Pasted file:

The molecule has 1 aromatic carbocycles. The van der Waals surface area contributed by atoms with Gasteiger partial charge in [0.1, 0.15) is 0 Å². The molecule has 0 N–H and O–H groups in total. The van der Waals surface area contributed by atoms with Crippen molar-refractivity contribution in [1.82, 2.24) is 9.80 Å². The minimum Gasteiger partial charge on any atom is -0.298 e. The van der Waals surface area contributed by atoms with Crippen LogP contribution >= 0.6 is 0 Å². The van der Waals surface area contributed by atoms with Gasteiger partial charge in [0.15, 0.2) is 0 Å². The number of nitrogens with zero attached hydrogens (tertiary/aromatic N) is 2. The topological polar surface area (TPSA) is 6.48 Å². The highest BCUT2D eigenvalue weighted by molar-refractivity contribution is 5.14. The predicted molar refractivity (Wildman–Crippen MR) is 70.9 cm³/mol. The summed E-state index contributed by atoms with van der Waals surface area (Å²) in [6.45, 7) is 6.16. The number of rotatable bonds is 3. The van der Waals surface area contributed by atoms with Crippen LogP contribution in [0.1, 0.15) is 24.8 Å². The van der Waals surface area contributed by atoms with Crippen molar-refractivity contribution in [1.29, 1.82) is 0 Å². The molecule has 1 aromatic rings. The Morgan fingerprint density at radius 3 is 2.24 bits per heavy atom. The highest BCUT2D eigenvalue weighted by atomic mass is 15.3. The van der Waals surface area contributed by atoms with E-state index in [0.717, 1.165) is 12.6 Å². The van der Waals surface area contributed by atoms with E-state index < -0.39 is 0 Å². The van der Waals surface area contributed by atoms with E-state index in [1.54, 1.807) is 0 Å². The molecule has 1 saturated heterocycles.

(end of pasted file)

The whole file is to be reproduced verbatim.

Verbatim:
The molecule has 1 aromatic carbocycles. The van der Waals surface area contributed by atoms with Gasteiger partial charge in [0.1, 0.15) is 0 Å². The molecule has 0 N–H and O–H groups in total. The van der Waals surface area contributed by atoms with Crippen molar-refractivity contribution in [1.82, 2.24) is 9.80 Å². The minimum Gasteiger partial charge on any atom is -0.298 e. The van der Waals surface area contributed by atoms with Crippen LogP contribution >= 0.6 is 0 Å². The van der Waals surface area contributed by atoms with Gasteiger partial charge in [0.15, 0.2) is 0 Å². The number of nitrogens with zero attached hydrogens (tertiary/aromatic N) is 2. The topological polar surface area (TPSA) is 6.48 Å². The highest BCUT2D eigenvalue weighted by molar-refractivity contribution is 5.14. The predicted molar refractivity (Wildman–Crippen MR) is 70.9 cm³/mol. The summed E-state index contributed by atoms with van der Waals surface area (Å²) in [6.45, 7) is 6.16. The number of rotatable bonds is 3. The van der Waals surface area contributed by atoms with Crippen LogP contribution in [0.1, 0.15) is 24.8 Å². The van der Waals surface area contributed by atoms with Crippen molar-refractivity contribution in [1.29, 1.82) is 0 Å². The molecule has 1 aromatic rings. The Morgan fingerprint density at radius 3 is 2.24 bits per heavy atom. The highest BCUT2D eigenvalue weighted by atomic mass is 15.3. The van der Waals surface area contributed by atoms with E-state index in [0.717, 1.165) is 12.6 Å². The van der Waals surface area contributed by atoms with E-state index < -0.39 is 0 Å². The van der Waals surface area contributed by atoms with E-state index in [1.54, 1.807) is 0 Å². The molecule has 1 saturated heterocycles.